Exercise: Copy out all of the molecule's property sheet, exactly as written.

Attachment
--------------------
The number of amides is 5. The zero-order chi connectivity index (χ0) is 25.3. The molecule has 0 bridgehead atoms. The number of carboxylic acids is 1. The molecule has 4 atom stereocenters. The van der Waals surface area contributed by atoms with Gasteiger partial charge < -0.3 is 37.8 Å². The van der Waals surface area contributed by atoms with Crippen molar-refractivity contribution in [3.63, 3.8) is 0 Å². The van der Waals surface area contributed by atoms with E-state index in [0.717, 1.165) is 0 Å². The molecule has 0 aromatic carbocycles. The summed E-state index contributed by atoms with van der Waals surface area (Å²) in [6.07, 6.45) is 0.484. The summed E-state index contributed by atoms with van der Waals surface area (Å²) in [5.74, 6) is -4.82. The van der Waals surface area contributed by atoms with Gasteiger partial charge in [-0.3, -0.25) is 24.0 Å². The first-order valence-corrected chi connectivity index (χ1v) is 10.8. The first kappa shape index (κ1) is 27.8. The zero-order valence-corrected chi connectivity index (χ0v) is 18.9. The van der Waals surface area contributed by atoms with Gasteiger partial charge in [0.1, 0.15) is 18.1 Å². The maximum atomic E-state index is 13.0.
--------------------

The number of amides is 5. The zero-order chi connectivity index (χ0) is 25.3. The molecule has 0 bridgehead atoms. The number of carboxylic acids is 1. The molecule has 4 atom stereocenters. The van der Waals surface area contributed by atoms with Gasteiger partial charge < -0.3 is 37.8 Å². The van der Waals surface area contributed by atoms with Crippen molar-refractivity contribution in [3.63, 3.8) is 0 Å². The van der Waals surface area contributed by atoms with E-state index in [0.717, 1.165) is 0 Å². The molecule has 0 aromatic carbocycles. The summed E-state index contributed by atoms with van der Waals surface area (Å²) in [6.07, 6.45) is 0.484. The summed E-state index contributed by atoms with van der Waals surface area (Å²) in [5.74, 6) is -4.82. The van der Waals surface area contributed by atoms with Gasteiger partial charge in [-0.3, -0.25) is 24.0 Å². The first-order valence-corrected chi connectivity index (χ1v) is 10.8. The first kappa shape index (κ1) is 27.8. The zero-order valence-corrected chi connectivity index (χ0v) is 18.9. The van der Waals surface area contributed by atoms with Gasteiger partial charge in [0.1, 0.15) is 18.1 Å². The maximum atomic E-state index is 13.0.